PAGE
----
1 Special considerations topenlarge
Following special considerations may need to be taken into account:
- Multiple fractures
- Edentulous atrophic fractures
- Teeth in the line of fractures
- Involvement of alveolar area
- Infected fracture with or without bone loss
Click on any subject for further detail.
2 Choice of implant top
Locking versus nonlocking plates
There are several advantages to a locking plate/screw system:
- Conventional plate/screw systems require precise adaptation of the plate to the underlying bone. Without this intimate contact, tightening of the screws will draw the bone segments toward the plate, resulting in alterations in the position of the osseous segments and the occlusal relationship. Locking plate/screw systems offer certain advantages over other plates in this regard; the most significant being that it becomes unnecessary for the plate to intimately contact the underlying bone in all areas. As the screws are tightened, they "lock" to the plate, thus stabilizing the segments without the need to compress the bone to the plate. This makes it impossible for the screw insertion to alter the reduction.
- Another potential advantage in locking plate/screw systems is that they do not disrupt the underlying cortical bone perfusion as much as conventional plates, which compress the undersurface of the plate to the cortical bone.
- A third advantage to the use of locking plate/screw systems is that the screws are unlikely to loosen from the plate. This means that even if a screw is inserted into a fracture gap, loosening of the screw will not occur. Similarly, if a bone graft is screwed to the plate, a locking head screw will not loosen during the phase of graft incorporation and healing. The possible advantage to this property of a locking plate/screw system is a decreased incidence of inflammatory complications due to loosening of the hardware.
- Locking plate/screw systems have been shown to provide more stable fixation than conventional nonlocking plate/screw systems.
Click here for a description of locking plate principles versus conventional plating.
One of the following plates should be chosen for fixation at the inferior border:
- 6- to 8- hole large profile locking plate 2.0
- 6- to 8- hole extra-large profile locking plate 2.0
- 6- to 8- hole locking reconstruction plate 2.4.
With the use of conventional screws, locking plates can be converted into conventional nonlocking plating systems using friction between the plate and the bony surface.
Screw application is bicortical.
3 Reduction topenlarge
Rigid fixation of a mandibular fracture in the dentate patients begins with fixation of the occlusion. The surgeon has the choice of using arch bars, MMF screws, or local wiring techniques.
Considerations of which MMF technique to be used will depend on fracture morphology, associated injuries, and personal preference.
Click here for further details on methods for applying MMF.
Using an extraoral approach, forceps can be used to manipulate the mandibular fragments into proper reduction.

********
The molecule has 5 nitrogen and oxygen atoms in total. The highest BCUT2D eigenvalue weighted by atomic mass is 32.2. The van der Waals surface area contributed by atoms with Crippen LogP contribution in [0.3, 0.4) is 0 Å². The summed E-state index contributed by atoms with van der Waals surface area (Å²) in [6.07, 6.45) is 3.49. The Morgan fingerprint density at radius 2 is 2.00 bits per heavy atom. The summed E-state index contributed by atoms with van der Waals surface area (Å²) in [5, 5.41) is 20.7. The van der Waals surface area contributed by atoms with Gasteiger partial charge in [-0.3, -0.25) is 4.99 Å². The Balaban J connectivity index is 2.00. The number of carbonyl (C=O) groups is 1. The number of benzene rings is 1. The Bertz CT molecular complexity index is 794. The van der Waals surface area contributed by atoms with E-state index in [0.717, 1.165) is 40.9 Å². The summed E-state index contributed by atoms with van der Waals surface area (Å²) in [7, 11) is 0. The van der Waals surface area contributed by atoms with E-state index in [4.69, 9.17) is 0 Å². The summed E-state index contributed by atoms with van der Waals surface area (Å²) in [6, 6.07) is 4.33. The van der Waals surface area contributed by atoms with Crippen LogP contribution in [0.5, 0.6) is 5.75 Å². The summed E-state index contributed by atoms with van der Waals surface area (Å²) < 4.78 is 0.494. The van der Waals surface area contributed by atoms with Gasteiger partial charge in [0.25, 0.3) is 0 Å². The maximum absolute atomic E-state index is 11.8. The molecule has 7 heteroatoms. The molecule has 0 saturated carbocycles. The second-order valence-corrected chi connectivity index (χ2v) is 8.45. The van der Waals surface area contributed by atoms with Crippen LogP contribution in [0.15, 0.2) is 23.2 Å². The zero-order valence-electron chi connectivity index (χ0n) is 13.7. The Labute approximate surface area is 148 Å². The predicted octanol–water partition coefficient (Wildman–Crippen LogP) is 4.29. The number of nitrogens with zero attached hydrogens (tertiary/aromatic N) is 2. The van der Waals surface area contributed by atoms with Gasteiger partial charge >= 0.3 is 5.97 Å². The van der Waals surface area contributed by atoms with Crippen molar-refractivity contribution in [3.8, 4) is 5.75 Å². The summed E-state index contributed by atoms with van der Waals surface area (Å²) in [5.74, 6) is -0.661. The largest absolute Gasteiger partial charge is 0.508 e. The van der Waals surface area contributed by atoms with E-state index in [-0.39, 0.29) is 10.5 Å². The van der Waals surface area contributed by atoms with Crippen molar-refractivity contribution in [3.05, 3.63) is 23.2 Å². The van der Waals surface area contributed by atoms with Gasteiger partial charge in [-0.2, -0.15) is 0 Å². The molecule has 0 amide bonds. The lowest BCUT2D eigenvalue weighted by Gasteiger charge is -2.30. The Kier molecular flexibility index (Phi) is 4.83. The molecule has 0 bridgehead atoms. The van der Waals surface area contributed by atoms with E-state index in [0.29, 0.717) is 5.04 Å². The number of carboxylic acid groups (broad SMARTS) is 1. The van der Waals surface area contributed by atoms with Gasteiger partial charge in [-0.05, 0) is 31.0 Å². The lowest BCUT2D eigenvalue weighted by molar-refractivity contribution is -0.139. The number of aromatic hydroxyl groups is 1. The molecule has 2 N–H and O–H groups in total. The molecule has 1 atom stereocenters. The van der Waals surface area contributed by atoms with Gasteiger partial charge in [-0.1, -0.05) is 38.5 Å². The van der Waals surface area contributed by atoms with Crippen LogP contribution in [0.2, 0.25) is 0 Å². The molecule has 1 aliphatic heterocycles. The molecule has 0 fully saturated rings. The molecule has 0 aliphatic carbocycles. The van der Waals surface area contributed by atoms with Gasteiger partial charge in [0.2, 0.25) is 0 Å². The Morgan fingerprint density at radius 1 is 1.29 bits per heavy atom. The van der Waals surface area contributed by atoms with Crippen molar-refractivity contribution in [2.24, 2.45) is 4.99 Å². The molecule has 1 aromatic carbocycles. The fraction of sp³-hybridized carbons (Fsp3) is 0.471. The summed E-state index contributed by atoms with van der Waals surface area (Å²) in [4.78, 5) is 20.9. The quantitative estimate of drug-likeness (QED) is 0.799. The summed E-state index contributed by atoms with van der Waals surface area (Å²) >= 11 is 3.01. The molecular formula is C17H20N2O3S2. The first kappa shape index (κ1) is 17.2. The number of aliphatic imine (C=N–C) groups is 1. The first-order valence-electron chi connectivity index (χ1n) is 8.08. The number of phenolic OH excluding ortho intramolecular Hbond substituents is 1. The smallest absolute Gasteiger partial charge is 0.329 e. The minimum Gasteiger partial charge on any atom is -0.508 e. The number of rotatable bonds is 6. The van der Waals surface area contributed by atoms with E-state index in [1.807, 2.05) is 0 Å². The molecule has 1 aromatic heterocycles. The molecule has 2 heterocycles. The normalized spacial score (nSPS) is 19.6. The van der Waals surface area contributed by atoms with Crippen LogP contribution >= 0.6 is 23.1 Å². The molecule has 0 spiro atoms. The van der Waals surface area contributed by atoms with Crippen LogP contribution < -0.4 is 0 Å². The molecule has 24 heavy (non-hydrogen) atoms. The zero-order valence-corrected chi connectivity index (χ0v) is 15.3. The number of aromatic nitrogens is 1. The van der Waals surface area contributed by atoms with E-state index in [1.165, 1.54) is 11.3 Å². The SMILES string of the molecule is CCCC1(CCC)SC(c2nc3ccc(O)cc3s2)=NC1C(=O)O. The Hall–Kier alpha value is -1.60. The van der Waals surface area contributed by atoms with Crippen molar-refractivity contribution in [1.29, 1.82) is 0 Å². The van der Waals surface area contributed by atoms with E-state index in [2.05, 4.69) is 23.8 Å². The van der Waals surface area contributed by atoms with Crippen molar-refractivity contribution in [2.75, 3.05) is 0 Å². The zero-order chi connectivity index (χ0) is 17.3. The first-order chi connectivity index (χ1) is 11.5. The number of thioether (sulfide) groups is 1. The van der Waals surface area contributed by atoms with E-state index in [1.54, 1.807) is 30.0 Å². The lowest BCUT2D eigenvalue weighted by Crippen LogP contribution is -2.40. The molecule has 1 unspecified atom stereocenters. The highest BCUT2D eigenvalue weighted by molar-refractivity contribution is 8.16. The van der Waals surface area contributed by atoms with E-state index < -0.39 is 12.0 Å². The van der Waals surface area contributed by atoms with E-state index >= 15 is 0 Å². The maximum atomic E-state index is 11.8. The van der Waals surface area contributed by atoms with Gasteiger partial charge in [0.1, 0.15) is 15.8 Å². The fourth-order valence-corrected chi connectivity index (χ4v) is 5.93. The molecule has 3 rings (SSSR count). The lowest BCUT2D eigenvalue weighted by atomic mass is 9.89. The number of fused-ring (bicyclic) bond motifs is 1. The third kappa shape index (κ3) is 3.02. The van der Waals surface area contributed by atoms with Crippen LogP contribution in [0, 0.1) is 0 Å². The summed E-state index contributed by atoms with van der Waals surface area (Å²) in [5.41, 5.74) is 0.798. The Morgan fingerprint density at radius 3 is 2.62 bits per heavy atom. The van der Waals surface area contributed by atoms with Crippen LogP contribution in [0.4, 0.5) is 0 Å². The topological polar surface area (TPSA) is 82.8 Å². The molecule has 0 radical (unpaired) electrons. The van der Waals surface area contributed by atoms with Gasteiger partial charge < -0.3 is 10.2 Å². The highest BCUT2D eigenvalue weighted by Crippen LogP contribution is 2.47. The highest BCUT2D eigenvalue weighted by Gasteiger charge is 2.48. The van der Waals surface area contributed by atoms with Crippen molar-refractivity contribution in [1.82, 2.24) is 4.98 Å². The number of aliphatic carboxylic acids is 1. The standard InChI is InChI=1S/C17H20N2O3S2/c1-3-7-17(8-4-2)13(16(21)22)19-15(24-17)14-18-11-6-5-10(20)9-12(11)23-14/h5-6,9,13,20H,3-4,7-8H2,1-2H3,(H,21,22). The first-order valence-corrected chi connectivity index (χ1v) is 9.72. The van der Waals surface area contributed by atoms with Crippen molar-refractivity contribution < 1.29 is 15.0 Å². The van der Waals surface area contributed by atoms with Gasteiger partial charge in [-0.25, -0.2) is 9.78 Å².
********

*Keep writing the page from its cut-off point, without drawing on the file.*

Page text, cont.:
4 Fixation topenlarge
For a true load bearing fixation, a reconstruction plate 2.4 should be used. The plate must be long enough so that there can be a minimum of three screws on each side of the fracture. The screws adjacent to the fracture should be at least 7 mm away from the fracture line. Most commonly there will be one or two holes without screws located over the fracture. There are advantages to using a locking reconstruction plate system. Click here for a description of the locking plate principle.
The plate must be contoured to the lateral surface of the mandible, flush
with the inferior border to avoid injuring the inferior alveolar nerve. In the
anterior body region the branches of the mental nerve must be spared during
plate introduction and adaption.
Click here to see a step-by-step description of plate bending using locking reconstruction plate.
Securing the plate to the bone with bone clamps
Insert the properly contoured plate onto the lateral surface of the mandible and hold it there using ball pointed reduction forceps. Ideally, one set of forceps is applied anterior and one set posterior to the fracture.
The sequence of screw insertion is not important if the plate is securely
clamped to the bone. Drill guides should always be used to center the screw
within the plate hole.
For step-by-step description follow this link.
Illustration shows the completed osteosynthesis.
Clinical image of the completed osteosynthesis.
Completed osteosynthesis using a large locking plate 2.0
X-ray shows the completed osteosynthesis with a large locking plate 2.0 in
the anterior body region as well as in the contralateral angle.
In this case, the large plate was used because of a mandibular prognathism.
Screws were inserted bicortically as shown in this "worm’s eye view".
One should then release the MMF and check the occlusion for accuracy before proceeding with closure.